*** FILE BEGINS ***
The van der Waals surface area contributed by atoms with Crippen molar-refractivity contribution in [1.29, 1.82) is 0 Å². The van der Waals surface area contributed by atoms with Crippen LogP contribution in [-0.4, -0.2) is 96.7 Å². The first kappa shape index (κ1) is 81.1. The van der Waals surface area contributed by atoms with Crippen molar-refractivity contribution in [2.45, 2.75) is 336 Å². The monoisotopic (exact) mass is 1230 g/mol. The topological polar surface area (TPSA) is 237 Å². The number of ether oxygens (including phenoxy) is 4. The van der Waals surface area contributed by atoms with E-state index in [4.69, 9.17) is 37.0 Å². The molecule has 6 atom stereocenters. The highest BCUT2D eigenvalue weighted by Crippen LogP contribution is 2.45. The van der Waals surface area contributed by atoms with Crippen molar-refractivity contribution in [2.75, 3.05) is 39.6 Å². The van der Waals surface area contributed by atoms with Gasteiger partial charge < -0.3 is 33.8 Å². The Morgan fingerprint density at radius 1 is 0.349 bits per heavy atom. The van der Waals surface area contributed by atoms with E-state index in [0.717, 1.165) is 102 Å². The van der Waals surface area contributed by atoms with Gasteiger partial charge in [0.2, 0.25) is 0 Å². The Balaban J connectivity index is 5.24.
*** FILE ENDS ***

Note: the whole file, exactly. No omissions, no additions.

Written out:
The van der Waals surface area contributed by atoms with Crippen molar-refractivity contribution in [1.29, 1.82) is 0 Å². The van der Waals surface area contributed by atoms with Crippen LogP contribution in [-0.4, -0.2) is 96.7 Å². The first kappa shape index (κ1) is 81.1. The van der Waals surface area contributed by atoms with Crippen molar-refractivity contribution in [2.45, 2.75) is 336 Å². The monoisotopic (exact) mass is 1230 g/mol. The topological polar surface area (TPSA) is 237 Å². The number of ether oxygens (including phenoxy) is 4. The van der Waals surface area contributed by atoms with E-state index in [4.69, 9.17) is 37.0 Å². The molecule has 6 atom stereocenters. The highest BCUT2D eigenvalue weighted by Crippen LogP contribution is 2.45. The van der Waals surface area contributed by atoms with Crippen molar-refractivity contribution in [2.75, 3.05) is 39.6 Å². The van der Waals surface area contributed by atoms with Gasteiger partial charge < -0.3 is 33.8 Å². The Morgan fingerprint density at radius 1 is 0.349 bits per heavy atom. The van der Waals surface area contributed by atoms with E-state index in [0.717, 1.165) is 102 Å². The van der Waals surface area contributed by atoms with Gasteiger partial charge in [0.2, 0.25) is 0 Å². The Balaban J connectivity index is 5.24.